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Pamela Redmond Satran Headshot

Middle-Aged Orphan Seeks Two Nice Parents

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ME: Fully-grown and self-sufficient daughter with adolescent angst, college expenses, and house down payments far behind me. I've written several books, appear regularly in the national media, and cook an excellent turkey. Even better, I can offer you a nice, successful son-in-law plus three fabulous grandchildren, including one who lives in Paris and another who goes to Yale! Whoa! Major bragging rights!

YOU: Warm, engaged, and -- let's face it -- well-off older couple looking for the family you never had. That weekend house in Fire Island or Vermont just feels too big and empty without children and grandchildren to fill it. You're despondent not having anyone to lavish with generous gifts at the holidays. And you'd love to have a smart, creative, loving daughter to take out to lunch and shopping.

There, I did it: Wrote the classified ad I've been fantasizing about ever since I became an orphan 15 years ago. With both my parents and my only sibling all dead, I find myself fantasizing about putting myself up for late life adoption. Not that I need anyone to take care of me: I've been doing that on my own for decades now. And I have a lovely family of my own. Still, it would be wonderful to be the child again, once a week or so.

That's what I think when I hear friends describe holidays at their parents' or sibling's. where they bring a bottle of wine and a dish of green beans and otherwise put up their feet. I'm always the provider in my family's celebrations, producing the big meal and hosting dozens who depend on me to make the magic.

I'd love to have parents to do what my father did so ably before he died: listen to my problems and offer advice, or full-heartedly applaud my triumphs. Feel proud of my children, and sympathetic about every tiny sniffle or small downturn in fortune.

I'm envious, too, of friends who have parents who babysit the kids for the weekend so they can go away, or take the whole family to Spain for Christmas, or fund the grandkids' college tuition. They have a feeling of security I've never felt.

And I'm annoyed when people complain about parents' relatively benign sins: forgetting exactly how many books their grownup kids have written, for instance, or buying the grandchildren too many gifts for a birthday. Jeez! Don't they realize how lucky they are to have involved parents to begin with?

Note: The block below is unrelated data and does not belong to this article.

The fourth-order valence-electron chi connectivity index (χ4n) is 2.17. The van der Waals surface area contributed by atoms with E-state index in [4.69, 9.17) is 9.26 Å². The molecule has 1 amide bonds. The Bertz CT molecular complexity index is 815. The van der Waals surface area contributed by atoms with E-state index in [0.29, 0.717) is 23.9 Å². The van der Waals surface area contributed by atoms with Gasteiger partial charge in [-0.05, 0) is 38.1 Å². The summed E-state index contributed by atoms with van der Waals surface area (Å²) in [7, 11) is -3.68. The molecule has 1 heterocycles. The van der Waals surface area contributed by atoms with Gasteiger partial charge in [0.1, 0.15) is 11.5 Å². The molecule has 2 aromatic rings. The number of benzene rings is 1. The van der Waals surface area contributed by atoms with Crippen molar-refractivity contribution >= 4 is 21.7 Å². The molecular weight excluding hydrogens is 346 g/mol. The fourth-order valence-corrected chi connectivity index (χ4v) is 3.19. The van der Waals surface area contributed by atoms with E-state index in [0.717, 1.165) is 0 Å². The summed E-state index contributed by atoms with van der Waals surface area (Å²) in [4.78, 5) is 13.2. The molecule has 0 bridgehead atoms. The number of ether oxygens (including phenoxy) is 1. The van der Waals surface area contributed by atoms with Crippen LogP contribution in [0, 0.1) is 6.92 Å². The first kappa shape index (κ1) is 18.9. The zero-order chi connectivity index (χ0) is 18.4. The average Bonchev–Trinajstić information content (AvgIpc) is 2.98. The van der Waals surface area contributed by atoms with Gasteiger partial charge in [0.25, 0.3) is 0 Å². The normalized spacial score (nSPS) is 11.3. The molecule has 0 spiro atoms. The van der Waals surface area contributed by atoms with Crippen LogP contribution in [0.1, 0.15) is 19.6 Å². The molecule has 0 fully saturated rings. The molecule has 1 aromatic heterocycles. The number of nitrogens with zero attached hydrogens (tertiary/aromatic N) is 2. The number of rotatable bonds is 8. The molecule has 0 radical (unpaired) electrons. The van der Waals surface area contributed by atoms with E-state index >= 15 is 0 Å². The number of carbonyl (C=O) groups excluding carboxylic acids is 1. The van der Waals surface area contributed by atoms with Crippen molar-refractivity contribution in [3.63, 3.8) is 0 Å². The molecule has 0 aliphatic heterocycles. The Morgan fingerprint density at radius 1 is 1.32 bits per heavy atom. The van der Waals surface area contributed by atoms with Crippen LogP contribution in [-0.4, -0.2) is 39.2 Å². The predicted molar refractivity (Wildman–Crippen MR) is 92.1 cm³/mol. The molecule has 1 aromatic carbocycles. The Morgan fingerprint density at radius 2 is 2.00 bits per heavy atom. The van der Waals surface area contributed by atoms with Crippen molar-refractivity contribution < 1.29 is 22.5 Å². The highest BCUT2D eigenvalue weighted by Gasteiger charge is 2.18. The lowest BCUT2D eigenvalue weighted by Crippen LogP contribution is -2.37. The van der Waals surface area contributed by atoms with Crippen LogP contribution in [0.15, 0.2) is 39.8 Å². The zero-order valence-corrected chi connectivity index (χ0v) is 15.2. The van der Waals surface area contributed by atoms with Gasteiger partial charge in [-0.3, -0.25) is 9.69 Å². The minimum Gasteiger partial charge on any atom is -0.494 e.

Of course, I know parental involvement can easily tip into meddling. And that as parents age, children become the caretakers and parents tend to be the dependent ones. The up side of having dead parents is never having to deal with dementia and Depenz, nursing home expenses or ugly estate battles.

At this late stage, I have my problems, too. I may be the equivalent of the 50-year-old bachelor who decides he wants a wife and kids but has become too self-involved to accommodate their demands and messiness in his life. I'm really not up for listening to long descriptions of anybody's health problems or for footing anybody's prescription bills. I don't want to be told how to discipline my kids or directed on how to spend my money.

And I worry that, no matter how wonderful the people who might want to adopt me, they'd never really feel like family. After my parents died I tried to cozy up to my in-laws, but even with them could never manage to choke out calling them Mom and Dad. And since they had eight children of their own, I always felt like I was one too many.

If you're still interested in adopting me given those disclosures, by all means reply to this ad. All serious inquiries will be considered. Given that this is an unusual arrangement, we could even consider including a prenup: If I fail to fulfill certain obligations, I don't inherit. And if you're less than the ideal wise and beneficent elderly parents, if you end up drooling into your soup or wandering naked into traffic, I'm out.

Pamela Redmond Satran's most recent books are the novel The Home for Wayward Supermodels and the baby-naming guide, The Baby Name Bible.

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